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Astron. Astrophys. 325, 1264-1279


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Chemical reactions in protoplanetary accretion disks

II. Carbon dust oxidation

F. Finocchi1, H.-P. Gail1, and W. J. Duschl1,2

1Institut für Theoretische Astrophysik, Universität Heidelberg, Tiergartenstraße 15, D-69121 Heidelberg, Germany
2Max-Planck-Institut für Radioastronomie, Auf dem Hügel 69, D-53121 Bonn, Germany

Received 6 November 1996 / Accepted 27 January 1997

Abstract

This paper considers the gas phase chemistry in a protoplanetary accretion disk, especially the chemistry initiated in the gas phase by destruction of dust close to the central star.

Slow radial particle transport moves gas and dust from the cold outer parts of a protoplanetary accretion disk into its warm central part where chemical reactions in the gas phase are activated. At the same time gases frozen on the surface of dust grains are vaporized and later the dust grains themselves are vaporized or destroyed by chemical surface reactions. In this paper we take into account oxidation processes of carbon dust by OH molecules and free O atoms. Oxidation by OH molecules turns out to be very efficient and strongly modify the hydrocarbon chemistry in the protoplanetary disk. Due to the slow conversion of hydrocarbons to CO at low temperatures we find that large amounts of methane and more complex organic molecules are formed in the region between the present positions of Venus and Mars. Closer to the protosun, these are converted into CO.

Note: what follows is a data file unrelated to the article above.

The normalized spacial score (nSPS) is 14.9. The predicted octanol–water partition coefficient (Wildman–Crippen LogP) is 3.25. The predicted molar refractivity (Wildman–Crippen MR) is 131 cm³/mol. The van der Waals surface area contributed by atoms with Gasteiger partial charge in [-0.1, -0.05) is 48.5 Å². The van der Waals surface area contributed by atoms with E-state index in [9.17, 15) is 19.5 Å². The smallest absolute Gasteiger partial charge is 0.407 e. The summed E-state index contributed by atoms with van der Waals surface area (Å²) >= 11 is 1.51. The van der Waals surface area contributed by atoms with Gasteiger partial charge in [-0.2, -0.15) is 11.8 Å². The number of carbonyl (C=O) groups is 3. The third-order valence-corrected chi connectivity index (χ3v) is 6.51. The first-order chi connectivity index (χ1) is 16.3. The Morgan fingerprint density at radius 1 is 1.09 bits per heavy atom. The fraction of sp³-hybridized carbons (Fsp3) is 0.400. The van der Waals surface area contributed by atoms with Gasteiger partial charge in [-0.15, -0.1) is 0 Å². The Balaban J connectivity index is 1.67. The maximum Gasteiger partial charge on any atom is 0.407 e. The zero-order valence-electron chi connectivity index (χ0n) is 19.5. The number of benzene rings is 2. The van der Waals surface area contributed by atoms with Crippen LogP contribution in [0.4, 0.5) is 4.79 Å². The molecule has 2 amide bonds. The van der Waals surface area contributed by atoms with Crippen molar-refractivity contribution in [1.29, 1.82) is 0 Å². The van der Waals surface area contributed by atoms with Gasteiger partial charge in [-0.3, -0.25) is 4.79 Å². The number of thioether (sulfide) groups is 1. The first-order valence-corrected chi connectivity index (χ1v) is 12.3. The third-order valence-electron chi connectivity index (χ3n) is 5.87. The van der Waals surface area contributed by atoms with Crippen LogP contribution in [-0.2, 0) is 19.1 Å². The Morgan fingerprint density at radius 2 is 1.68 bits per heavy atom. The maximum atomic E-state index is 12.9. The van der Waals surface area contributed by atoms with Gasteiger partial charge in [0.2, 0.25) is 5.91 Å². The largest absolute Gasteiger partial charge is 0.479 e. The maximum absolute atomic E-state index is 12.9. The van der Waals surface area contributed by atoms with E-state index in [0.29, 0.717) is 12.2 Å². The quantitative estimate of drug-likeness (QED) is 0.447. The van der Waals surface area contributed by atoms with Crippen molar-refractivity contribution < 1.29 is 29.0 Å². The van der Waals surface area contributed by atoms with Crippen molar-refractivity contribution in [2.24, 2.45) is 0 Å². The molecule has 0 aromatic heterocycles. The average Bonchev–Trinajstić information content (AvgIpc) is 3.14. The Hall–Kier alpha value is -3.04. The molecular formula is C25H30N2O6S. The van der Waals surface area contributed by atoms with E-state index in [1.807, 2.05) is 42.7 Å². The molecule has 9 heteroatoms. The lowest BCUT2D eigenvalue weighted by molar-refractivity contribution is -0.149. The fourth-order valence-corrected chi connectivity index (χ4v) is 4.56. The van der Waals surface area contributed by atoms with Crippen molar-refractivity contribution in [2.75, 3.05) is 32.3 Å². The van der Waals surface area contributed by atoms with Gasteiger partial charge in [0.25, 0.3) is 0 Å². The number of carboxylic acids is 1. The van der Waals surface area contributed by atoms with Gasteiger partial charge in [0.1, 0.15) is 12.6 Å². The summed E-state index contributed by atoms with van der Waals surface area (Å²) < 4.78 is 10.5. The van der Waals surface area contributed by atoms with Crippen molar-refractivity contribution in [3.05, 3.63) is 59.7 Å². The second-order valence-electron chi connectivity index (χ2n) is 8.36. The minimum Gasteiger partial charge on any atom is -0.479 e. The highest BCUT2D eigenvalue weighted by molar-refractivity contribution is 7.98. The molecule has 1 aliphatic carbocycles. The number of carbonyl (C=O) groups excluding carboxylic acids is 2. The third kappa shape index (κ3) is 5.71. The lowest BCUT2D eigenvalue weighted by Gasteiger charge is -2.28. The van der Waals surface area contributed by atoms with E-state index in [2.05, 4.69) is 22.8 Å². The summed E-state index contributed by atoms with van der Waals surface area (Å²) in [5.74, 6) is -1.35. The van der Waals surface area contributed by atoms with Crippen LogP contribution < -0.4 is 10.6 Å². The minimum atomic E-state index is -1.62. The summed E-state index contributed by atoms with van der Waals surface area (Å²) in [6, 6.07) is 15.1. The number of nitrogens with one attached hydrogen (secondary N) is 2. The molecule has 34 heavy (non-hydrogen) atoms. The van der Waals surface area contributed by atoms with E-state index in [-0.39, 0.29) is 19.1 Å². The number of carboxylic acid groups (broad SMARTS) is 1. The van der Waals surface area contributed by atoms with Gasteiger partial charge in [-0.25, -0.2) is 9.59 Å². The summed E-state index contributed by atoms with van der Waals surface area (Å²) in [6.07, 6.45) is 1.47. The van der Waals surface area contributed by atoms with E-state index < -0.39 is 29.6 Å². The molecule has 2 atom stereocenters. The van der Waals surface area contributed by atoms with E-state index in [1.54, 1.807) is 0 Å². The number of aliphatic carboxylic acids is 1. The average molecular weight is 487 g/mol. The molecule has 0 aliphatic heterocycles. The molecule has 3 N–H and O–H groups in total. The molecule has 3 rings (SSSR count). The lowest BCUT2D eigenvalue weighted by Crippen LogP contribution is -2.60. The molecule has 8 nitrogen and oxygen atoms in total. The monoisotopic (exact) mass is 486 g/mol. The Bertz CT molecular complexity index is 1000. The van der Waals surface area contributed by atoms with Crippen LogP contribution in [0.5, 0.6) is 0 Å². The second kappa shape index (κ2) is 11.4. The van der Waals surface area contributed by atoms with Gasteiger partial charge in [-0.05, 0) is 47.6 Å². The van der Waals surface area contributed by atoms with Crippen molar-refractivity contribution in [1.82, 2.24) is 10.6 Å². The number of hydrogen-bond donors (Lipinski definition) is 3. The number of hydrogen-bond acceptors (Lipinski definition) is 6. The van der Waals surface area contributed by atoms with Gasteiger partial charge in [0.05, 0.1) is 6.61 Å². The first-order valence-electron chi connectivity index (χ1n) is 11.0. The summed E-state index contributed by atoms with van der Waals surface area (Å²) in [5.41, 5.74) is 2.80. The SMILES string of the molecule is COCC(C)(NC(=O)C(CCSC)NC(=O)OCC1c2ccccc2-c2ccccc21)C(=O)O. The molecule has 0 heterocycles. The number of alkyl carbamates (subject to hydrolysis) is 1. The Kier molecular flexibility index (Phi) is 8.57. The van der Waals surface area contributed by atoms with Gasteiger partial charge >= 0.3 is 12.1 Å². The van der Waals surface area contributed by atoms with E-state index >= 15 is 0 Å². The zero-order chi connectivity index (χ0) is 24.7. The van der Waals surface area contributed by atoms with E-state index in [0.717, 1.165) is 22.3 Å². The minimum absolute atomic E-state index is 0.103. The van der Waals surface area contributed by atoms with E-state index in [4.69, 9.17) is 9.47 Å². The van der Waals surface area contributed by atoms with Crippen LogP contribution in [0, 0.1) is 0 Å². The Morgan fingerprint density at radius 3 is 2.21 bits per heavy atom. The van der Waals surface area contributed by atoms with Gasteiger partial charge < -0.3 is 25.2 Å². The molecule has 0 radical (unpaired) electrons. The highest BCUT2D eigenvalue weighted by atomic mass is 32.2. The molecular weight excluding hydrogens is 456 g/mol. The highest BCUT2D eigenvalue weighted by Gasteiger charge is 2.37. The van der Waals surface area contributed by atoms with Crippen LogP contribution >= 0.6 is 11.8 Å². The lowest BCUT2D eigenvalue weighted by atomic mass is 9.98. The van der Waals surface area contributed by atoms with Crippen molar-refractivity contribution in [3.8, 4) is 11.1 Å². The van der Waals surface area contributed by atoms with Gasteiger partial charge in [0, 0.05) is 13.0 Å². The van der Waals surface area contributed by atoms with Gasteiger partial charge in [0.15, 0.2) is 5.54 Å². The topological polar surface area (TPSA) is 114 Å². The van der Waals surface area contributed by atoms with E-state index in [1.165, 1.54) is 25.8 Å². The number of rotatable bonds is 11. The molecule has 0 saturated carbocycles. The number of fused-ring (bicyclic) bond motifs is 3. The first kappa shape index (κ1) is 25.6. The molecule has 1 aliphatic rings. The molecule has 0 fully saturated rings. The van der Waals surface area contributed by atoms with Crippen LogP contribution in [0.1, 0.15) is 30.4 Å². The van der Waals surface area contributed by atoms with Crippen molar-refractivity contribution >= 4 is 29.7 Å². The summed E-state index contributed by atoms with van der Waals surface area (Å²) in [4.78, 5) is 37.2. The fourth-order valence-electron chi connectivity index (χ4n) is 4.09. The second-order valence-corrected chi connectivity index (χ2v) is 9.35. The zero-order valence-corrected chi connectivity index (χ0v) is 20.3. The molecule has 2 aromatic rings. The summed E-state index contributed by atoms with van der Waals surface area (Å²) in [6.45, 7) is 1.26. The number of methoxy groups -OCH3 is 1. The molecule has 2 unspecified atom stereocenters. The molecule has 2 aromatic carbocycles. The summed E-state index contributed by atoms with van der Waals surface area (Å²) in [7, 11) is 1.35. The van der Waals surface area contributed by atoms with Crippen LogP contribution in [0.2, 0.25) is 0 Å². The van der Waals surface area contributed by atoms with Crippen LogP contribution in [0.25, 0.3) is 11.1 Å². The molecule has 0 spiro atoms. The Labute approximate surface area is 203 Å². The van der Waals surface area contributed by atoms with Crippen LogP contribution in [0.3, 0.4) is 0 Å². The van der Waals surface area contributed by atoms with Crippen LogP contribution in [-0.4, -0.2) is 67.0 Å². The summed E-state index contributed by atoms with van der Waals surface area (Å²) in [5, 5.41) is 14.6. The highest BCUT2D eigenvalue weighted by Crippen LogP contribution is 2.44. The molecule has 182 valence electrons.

Key words: accretion disks - molecular processes - solar system: formation

Send offprint requests to: H.-P. Gail, (gail@phyllis.ita.uni-heidelberg.de)


© European Southern Observatory (ESO) 1997

Online publication: September 9, 1997
Last change: April 28, 1998
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